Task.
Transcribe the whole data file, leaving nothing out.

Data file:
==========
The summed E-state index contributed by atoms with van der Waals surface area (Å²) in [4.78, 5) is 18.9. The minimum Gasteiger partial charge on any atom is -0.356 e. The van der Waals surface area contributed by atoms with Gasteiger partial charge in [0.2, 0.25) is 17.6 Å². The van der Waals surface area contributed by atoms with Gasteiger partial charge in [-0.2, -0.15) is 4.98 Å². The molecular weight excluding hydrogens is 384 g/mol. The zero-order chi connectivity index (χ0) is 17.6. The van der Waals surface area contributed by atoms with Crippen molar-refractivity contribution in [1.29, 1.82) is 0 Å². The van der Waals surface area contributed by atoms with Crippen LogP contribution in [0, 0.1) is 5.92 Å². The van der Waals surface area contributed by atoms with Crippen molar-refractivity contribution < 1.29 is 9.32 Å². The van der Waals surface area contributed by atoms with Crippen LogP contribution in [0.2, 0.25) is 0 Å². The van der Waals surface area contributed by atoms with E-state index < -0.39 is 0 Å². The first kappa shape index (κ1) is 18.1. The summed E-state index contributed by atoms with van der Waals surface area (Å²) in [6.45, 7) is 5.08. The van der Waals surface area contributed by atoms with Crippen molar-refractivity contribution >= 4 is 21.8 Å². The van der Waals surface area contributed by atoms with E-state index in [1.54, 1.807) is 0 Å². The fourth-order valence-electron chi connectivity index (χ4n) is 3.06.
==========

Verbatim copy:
The summed E-state index contributed by atoms with van der Waals surface area (Å²) in [4.78, 5) is 18.9. The minimum Gasteiger partial charge on any atom is -0.356 e. The van der Waals surface area contributed by atoms with Gasteiger partial charge in [0.2, 0.25) is 17.6 Å². The van der Waals surface area contributed by atoms with Gasteiger partial charge in [-0.2, -0.15) is 4.98 Å². The molecular weight excluding hydrogens is 384 g/mol. The zero-order chi connectivity index (χ0) is 17.6. The van der Waals surface area contributed by atoms with Crippen molar-refractivity contribution in [1.29, 1.82) is 0 Å². The van der Waals surface area contributed by atoms with Crippen LogP contribution in [0, 0.1) is 5.92 Å². The van der Waals surface area contributed by atoms with Crippen molar-refractivity contribution < 1.29 is 9.32 Å². The van der Waals surface area contributed by atoms with Crippen LogP contribution in [0.2, 0.25) is 0 Å². The van der Waals surface area contributed by atoms with E-state index < -0.39 is 0 Å². The first kappa shape index (κ1) is 18.1. The summed E-state index contributed by atoms with van der Waals surface area (Å²) in [6.45, 7) is 5.08. The van der Waals surface area contributed by atoms with Crippen molar-refractivity contribution >= 4 is 21.8 Å². The van der Waals surface area contributed by atoms with E-state index in [1.54, 1.807) is 0 Å². The fourth-order valence-electron chi connectivity index (χ4n) is 3.06.